Shirley Mae Story Johnson

Why have home prices skyrocketed so much in Chester County?

The quick answer is low interest rates and easy money. We all know that to be true. There is another reason you may not have considered, and that is the cost of developing land and getting building lots approved for new residential construction.

Chester County is a desirable place to live and as more people move to the county, the demand for all types of housing increases. Developers who are in the process of subdividing land, paying for the rising costs of attorneys, engineers, surveyors, township resources, etc. are adding to the end user's cost of purchasing a new home. New home process increase and existing home prices follow suit. It's simple economics. Add to this the fact that as of 2001, more than 36 percent of all Chester County land was being used in active farming. On top of that statistic, each year more land goes into trusts, conservation easements, and open space thereby decreasing the supply of developable land thus increasing the price of that land and the new homes on it.

If you were to look at building lots available for purchase in Chester County, you will find several common themes. The lots may require a septic system and well water, they will likely be on a rolling hill or even a steep slope, they may have streams or wetlands, and there may be power lines overhead. All of these "features' are signs that the perfect building lot is hard to come by these days. Unfortunately, these "features" cost money ... a lot of money, especially when it comes to obtaining the approvals necessary to build on those lots.

Understanding the details of what goes into the process of subdividing land and creating a buildable lot should help crystallize why home prices are rising. As an example, we will use a fictional four-lot subdivision. The site has some trees, a small stream, sits on a hill with some steep slopes and part of it was used for farming years ago. The site has public water buy needs septic systems.

First, the developer looks at the land and must assess the viability of the soils for septic systems. We will need eight septic areas for our four homes. We need two septic areas per house since, typically, each home must have space for a primary and a backup system. We will need to bring in a soils consultant, a septic system specialist and an excavator to dig holes to test the soil. We will also need the health department to oversee all the operations. We must also check for nitrates since the land was used as farmland. Farmers of certain crops use fertilizers that contain levels of nitrates, which at high levels, can contaminate drinking water. Humans also produce nitrates in their sewage; therefore, we may need cleansing techniques to ensure the waste is not damaging our drinking water.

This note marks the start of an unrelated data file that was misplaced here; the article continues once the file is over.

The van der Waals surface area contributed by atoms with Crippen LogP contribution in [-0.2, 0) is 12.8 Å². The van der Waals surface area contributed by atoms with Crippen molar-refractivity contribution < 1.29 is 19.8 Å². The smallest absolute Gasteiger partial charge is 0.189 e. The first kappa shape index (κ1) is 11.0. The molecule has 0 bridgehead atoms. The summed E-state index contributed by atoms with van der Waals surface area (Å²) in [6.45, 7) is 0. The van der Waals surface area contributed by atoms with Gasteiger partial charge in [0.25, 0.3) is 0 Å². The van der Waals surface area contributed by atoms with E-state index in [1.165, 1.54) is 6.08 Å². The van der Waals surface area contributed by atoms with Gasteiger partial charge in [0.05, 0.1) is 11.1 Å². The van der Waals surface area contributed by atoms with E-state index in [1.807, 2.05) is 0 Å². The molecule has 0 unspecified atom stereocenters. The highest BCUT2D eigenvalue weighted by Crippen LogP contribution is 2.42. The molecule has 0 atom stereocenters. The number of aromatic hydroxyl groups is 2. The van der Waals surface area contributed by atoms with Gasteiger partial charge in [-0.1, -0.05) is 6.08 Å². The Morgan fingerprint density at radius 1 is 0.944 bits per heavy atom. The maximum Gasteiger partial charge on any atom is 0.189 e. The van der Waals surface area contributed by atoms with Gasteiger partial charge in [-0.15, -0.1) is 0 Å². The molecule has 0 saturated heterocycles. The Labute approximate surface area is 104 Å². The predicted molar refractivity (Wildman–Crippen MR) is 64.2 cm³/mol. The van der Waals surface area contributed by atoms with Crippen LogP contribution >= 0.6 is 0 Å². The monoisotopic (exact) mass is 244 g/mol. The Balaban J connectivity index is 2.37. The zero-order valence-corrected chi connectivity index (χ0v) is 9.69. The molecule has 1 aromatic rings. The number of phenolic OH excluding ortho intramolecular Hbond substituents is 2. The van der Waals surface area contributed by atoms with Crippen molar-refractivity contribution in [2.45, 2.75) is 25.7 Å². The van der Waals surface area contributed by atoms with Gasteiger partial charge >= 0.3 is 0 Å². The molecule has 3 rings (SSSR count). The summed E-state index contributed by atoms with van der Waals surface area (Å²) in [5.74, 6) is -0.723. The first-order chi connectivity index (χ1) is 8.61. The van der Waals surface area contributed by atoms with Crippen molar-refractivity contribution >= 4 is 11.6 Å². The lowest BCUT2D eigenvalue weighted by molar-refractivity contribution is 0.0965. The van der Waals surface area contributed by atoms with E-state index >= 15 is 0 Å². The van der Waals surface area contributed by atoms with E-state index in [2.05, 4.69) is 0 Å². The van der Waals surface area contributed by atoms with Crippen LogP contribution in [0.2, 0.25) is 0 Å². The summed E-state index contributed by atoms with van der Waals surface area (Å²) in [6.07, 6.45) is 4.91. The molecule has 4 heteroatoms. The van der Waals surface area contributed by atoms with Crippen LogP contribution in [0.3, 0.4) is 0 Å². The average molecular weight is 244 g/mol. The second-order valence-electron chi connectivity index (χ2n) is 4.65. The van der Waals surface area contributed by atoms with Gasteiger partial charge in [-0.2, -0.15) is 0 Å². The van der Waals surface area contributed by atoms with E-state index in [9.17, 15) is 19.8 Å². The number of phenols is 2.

Next, our developer may look to see if more than 10 lots have been split off from the original tract of farmland since 1973 (don't ask, it's a complicated rule). They may also check on the existence of certain wildlife or soil conditions, or even an abundance of failed septic systems in the area. If any of these are true, we may have to submit a special sewage planning module which can take 6-12 months to complete. This one task alone can add tens of thousands of dollars to the cost of each home.

What happens to all the rain that hits the roof of your new home, driveway, or sidewalk? It must be accounted for and managed during stormwater management techniques. This task is typically taken on by your engineer and may also require additional digging to determine how the stormwater will filter through the soils.

The new homes must have a driveway or road that connects them with existing roads. Any site line issues with entering and existing a roadway must be considered, trees may have to be removed to allow a driver to see cards down the road. Banks may have to be cut back and excavated to allow room for acceleration and deceleration lanes. Special permits may be required if we are placing our driveway over a stream or wetland. Townships may require that adjoining roads be resurfaced after the new homes are built. There may also be impact frees per lot or a dollar amount contributed to the local municipality. This too adds dollars to the cost of our homes.

Our lot has a stream and wetlands, which may require us to complete a wetlands delineations study to ensure no endangered species are on site and that our proposed homes are not too close to the wetlands area. We may pay an environmental consultant to do this work along with adding additional governmental agencies to check our work and create the need for more approvals. Once again, adding dollars to the cost of our homes.

Finally, the area we are working with has some steep slopes that require engineers to design retaining walls to hold back the hills. We may need to provide an enhanced landscaping package after construction to be certain that the soils remain in place using a combination of mature trees and shrubs with strong root systems. A landscape architect would help us with this task of selecting the appropriate cover and can cost into the thousands of dollars.

Many of these rules and regulations that guide a development project are there for a reason and they serve their purpose to protect us from environmental hazards, dangerous conditions and future issues with our homes. Each year, Chester County has fewer and fewer sites that can support new homes and the sites it does have are more difficult to build upon. Why have home prices skyrocketed so much in the last five years in Chester County? Hmmm ... where do we begin?

David Marshall lives in West Chester with this wife and son while investing in real estate full-time across Chester County.

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